8. Tolerance for ambiguity: This personality characteristics indicate the level of uncertainty that people can tolerate without experiencing undue stress and can still function effectively. Managers have to work well under conditions of extreme uncertainty and insufficient information, especially when things are rapidly changing in the organization's external environment. Managers who have a high tolerance for ambiguity can cope well under these conditions.

Application of Personality Traits and Characteristics at Workplace

Understanding personality has a number of implications for managing the organizations or at workplace effectively. These implications are in the area of matching jobs and individuals, designing motivation systems and designing control system. 

1. Matching Jobs and Individuals
Every job in the organizations requires some specific characteristics of the job performer and one of the basic characteristics among them is personality. An organization can do well if it is able to match the jobs and individuals, that is, the personality of the job performer matches with the requirement of the job. The starting point in matching jobs and individuals is recruitment and selection. It is a known fact that every organization uses some sort of personality test either in written form or through personal interview. The basic idea behind such an exercise is to discover the personality traits of the job seekers so that a match is established between jobs and job seekers. Another area which helps in matching jobs and individuals is training and development. Since people move upward in the organization, the nature of their job changes which required realignment between the job performer. The new personality traits can be developed, albeit in a limited range through training. The third dimension of matching jobs and individual is promotion where personality counts a lot.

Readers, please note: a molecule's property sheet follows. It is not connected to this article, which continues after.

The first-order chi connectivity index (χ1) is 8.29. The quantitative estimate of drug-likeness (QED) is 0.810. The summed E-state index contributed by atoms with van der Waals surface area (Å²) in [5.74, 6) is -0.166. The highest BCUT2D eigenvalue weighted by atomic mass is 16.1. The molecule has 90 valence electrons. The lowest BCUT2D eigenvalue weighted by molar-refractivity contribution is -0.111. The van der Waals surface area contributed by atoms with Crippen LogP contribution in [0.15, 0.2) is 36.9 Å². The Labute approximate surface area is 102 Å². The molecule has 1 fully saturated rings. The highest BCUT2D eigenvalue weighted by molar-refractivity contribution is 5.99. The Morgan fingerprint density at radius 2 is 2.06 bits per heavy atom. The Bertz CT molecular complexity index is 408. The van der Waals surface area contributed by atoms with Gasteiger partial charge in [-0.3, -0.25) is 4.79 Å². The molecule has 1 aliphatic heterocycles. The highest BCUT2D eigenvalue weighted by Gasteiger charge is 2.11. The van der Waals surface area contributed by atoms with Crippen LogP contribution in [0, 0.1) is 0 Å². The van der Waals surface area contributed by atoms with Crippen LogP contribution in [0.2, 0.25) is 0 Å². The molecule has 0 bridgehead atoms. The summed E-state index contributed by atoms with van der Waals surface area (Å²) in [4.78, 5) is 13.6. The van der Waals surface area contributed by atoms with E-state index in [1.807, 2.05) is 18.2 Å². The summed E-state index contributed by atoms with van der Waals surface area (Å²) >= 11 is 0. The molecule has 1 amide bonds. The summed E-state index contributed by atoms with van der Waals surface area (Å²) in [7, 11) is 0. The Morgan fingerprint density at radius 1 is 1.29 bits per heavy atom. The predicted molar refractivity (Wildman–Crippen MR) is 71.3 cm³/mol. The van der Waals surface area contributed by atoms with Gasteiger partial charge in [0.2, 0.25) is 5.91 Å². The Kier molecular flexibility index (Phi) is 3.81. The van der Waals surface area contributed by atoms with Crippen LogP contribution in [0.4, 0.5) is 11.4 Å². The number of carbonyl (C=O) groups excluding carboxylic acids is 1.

2. Designing Motivation System
All people cannot be motivated by offering the same incentives because of their personality difference. Some people may be motivated by offering financial incentives; some people may not react so favorably to such offers they may give more importance to non-financial incentives. Thus, a motivation system which takes into account the personality variables of the people in the organization is likely to be more suitable. 

3. Designing Control System
In order to ensure that people contribute in the organization in desired way, a control system is developed. Such a system may be in the form of tight control leaving no discretion to the people or may provide flexibility. Based on personality variables, different people react differently to a particular type of control system. Thus, the designing of control system must take into account the personality variables of the people.